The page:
It's Olympic season again and while athletes from around the world converge in Canada with gold-plated dreams, the rest of the world watches in awe at the strength of the the human body and spirit.
To tell you the truth, I've missed everything. With no working TV and American video blocked from foreign viewing on the internet, I've missed watching all my favorite winter events. But news still eaks through and this past week, no one could miss the drama when Canadian figure skater Joannie Rochette took to the ice.
Only two days earlier, her mother died of a massive heart attack. Still, even in the deepest of grief, Joannie would not let that stop her from realizing the dream she and her mother shared. She dedicated her tango-inspired routine to her mother and skated the performance of her life. The Canadian crowds roared in pride and sympathy as she took her bow and tears poured from her eyes onto the ice. And hers were not the only tears shed. So moved by her strength and poise in the face of such tragic loss, the coliseum swelled with emotion and tears welled up in eyes around the globe as the world watched. It was a true Olympic moment, the kind the binds all peoples together regardless of nationality of cultural background, as we share the wonder and magic, the joy and grief of the human experience.
That soul-stirring performance catapulted Joannie to third place in the standings. Bittersweet, as full of grief as joy, Joannie Rochette captured her magical moment, her limelight.
And as we each well up with emotion for her and perhaps even release a sigh and smile, we forget that immediately following this amazing Olympic moment, another skater had to perform.
While onlookers still wiped their reddened eyes, Julia Sebestyen, representing her homeland of Hungary with pride, skated out on the ice, still stained by Joannie's tears. Like all the others she had come to fulfill her Olympic dream and maybe capture her own Olympic moment. By the luck of the draw, she found herself in perhaps one of the most difficult places -- in the shadow of the limelight.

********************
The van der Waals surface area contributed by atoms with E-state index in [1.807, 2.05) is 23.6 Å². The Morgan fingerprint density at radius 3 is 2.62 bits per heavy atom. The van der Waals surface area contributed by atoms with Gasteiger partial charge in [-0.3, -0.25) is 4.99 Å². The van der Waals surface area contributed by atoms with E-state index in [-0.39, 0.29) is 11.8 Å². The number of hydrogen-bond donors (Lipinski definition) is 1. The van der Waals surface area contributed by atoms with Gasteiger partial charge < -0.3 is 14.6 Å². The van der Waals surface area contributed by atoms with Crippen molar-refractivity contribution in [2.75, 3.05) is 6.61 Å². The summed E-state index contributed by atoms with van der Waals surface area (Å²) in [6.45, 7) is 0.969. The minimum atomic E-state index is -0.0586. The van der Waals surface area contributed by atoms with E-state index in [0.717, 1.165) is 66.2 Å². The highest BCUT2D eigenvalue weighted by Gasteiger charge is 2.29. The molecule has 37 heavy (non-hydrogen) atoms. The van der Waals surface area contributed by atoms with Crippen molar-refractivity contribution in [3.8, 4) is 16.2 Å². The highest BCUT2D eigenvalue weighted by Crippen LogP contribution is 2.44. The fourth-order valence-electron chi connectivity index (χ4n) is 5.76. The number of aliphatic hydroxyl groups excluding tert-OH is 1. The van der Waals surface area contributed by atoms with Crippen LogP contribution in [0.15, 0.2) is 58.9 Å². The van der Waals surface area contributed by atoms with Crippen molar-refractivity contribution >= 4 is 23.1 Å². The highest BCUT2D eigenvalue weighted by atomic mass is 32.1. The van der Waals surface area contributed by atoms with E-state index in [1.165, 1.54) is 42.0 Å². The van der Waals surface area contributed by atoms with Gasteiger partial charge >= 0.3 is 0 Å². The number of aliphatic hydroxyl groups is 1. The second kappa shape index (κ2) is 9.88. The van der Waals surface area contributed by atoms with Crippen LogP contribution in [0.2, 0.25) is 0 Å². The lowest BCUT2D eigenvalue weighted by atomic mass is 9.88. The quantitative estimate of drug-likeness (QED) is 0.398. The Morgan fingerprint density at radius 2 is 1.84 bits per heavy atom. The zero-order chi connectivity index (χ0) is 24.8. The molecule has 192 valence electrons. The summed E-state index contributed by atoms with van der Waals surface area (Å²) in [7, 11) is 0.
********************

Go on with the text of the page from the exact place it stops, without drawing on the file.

While the world will remember the name Joannie Rochette, no one will remember Julia.
Do you ever feel like Julia?
You've finally reached that high point in your life. You are doing exactly what you were created to do and in your finest moment you find yourself eclipsed by circumstances beyond your control. You think you've reached your time in the spotlight, but end up only in the shadows.
We don't have to look far to find biblical characters who faced a similar situations. Jonathon and Saul both found themselves eclipsed by David. Each responded to their plight differently. Leah found herself overshadowed by Rachael. Esau was eclipsed by Jacob.
Even John the Baptist could have felt eclipsed by Christ, but realizing what was really going on, he said, "He must increase, but I must decrease." (John 3:30)
John the Baptist was okay with operating in someone's shadow.
While most of us will not face a situation as clear cut as John the Baptist's or as dramatic as Julia's, we will likely face situations in life where we get shafted out of our "moment."
The question is not whether it will happen, but rather, how do we respond? We can fill our hearts with viperous bitterness, ever agitated that we'd been robbed of our right for acclaim and appreciation. Or we can be willing to decrease that others may increase.
It would be not fair for anyone to have to skate at the Olympics after Joannie's moment, but life is not fair. And even though life is not fair, God is still in control and still good. Julia skated and has joined the annuls of figure skating history full of forgotten names who accomplished so much -- in the shadows of the great Olympic moments.
Perhaps the greatest call in the Christian life is not the call to the limelight, but the call to the shadow, for this is the way of humility, the way of sacrifice. It's the road that says "Yes, Lord," regardless what He calls us to walk through.
"The Lord has told you what is good,
and this is what he requires of you:
to do what is right, to love mercy,
and to walk humbly with your God. " --Micah 6:8
Let's embrace the shadow of the limelight.